With some quirky songs about “Field of Dreams” and “Star Wars”, this group keeps things light while still churning out some solid tunes.

Heavenly Beat

When he decided to try his hand at the whole solo thing, John Pena decided not to stray too far from his bread and butter.

Pena has taken the electro-dream pop he helped create as the bassist for Beach Fossils and jazzed it up, infusing it with a new level of complexity.

The songs on the recently released Talent are the kind of dream pop catnip that could lull someone to sleep. But there is also a whole other layer of electro-pop that makes the music more engaging. It’s this dichotomy that makes every track so enjoyable.


If you’re anything like me, you’ll be humming “It’ll Be Alright” for at least a couple of days after your first hear it via Factories’ debut album, Together.

The second track on the disc, this song is a perfect example of the heights this band can reach when its lyrics live up to the standard set forth by the sonic electro beats that permeate throughout.

The rest of the album is pretty solid, with such notable songs as “Canada”, “Calypso”, “Kamikaze”, “Pressure”, “No One Noticed Me But You” and the title track.


Here’s one reason you may feel a little apprehensive using Apparently, Heat Waves, the debut full-length release from Brainstorm, isn’t officially out until Oct. 2. Meanwhile, I’ve been enjoying it for the past couple of weeks.

Oh well. I’m glad I was able to hear it early. The album is definitely solid, filled with catchy indie rock-pop ditties. But that description does not do these songs justice.

This Portland trio has an intoxicating mix of influences that work so well together — kinda like Vampire Weekend, except the two bands really don’t sound anything alike.

Check out a few of their videos here. 


If you prefer your shoegaze with plenty of fuzzy instrumentation, check out Westkust. Their EP, Junk, is so entrancing.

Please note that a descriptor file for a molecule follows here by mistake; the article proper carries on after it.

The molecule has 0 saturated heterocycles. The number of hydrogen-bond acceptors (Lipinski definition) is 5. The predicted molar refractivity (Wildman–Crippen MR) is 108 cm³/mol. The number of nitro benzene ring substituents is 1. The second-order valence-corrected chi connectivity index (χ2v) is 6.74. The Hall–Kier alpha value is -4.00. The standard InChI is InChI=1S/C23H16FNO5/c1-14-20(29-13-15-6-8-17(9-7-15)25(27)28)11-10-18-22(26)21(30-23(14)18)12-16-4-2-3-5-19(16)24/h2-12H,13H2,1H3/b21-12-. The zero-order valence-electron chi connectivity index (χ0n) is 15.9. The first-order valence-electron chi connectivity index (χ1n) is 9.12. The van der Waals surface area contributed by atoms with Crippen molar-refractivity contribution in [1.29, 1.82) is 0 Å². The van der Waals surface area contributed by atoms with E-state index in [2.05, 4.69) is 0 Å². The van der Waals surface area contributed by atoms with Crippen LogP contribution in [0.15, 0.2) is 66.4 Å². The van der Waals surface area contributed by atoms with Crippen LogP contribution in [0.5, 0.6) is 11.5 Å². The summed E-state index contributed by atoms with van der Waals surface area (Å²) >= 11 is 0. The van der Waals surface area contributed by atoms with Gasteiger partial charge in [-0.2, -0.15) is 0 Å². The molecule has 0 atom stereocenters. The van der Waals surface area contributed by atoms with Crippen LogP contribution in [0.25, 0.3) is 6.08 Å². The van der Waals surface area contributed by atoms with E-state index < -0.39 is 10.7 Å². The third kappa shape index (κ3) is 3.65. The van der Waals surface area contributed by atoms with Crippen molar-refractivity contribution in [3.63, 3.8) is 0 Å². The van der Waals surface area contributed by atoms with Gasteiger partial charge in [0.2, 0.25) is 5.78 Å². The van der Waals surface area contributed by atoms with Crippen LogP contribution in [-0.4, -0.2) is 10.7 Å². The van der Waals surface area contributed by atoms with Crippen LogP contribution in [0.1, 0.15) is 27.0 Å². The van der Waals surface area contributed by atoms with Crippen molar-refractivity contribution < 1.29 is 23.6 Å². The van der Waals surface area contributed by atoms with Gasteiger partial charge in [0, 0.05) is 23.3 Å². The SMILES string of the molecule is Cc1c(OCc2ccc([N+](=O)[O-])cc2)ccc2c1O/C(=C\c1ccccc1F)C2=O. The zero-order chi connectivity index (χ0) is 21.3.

Trespassers William

The indie gods giveth, and the indie gods taketh away.

Shortly after downloading a few tracks by the group, Trespassers William, I’ve come to find out that they are disbanding. The September release of Cast, a collection of B-sides and rarities, will be the final output of the Seattle group.

After three full-length albums and two EPs, the group’s two main members — Anna-Lynne Williams and Matt Brown — have decided to focus on their solo projects.

From what little I’ve heard of the group’s music, I know that it will surely be missed.

July 3, 2012

120 – Alabama Shakes

Filed under: A, Athens Ala. — assman41 @ 3:44 am

It never fails. Every year, the indie tastemakers find one new act to hype the hell out of — often before it even releases its first full-length album.

And usually, because of the excessive hype, I end up steering clear of said band for several months, no matter whether I think I might like it or not.

Some of the notable “it” bands have included Arctic Monkeys, Vampire Weekend and The XX.

This year, the band is Alabama Shakes, the roots rock quartet hailing from Athens, Ala., that has become the darlings of the indie scene.

Formed in 2009 by lead singer/guitarist Brittany Howard and high school classmate Zac Cockrell (bass), along with Heath Fogg (guitar) and Steve Johnson (drums), Alabama Shakes put out a self-titled EP last fall and went viral seemingly overnight.

One listen to their first single, “Hold On”, and it’s clear that they have the chops to live up to the critical praise.

And while their debut LP — Boys & Girls, which came out in April — is solid, the sound is one that could get old fast. For the most part, Brittany and the boys do their best impression of Big Brother and the Holding Company.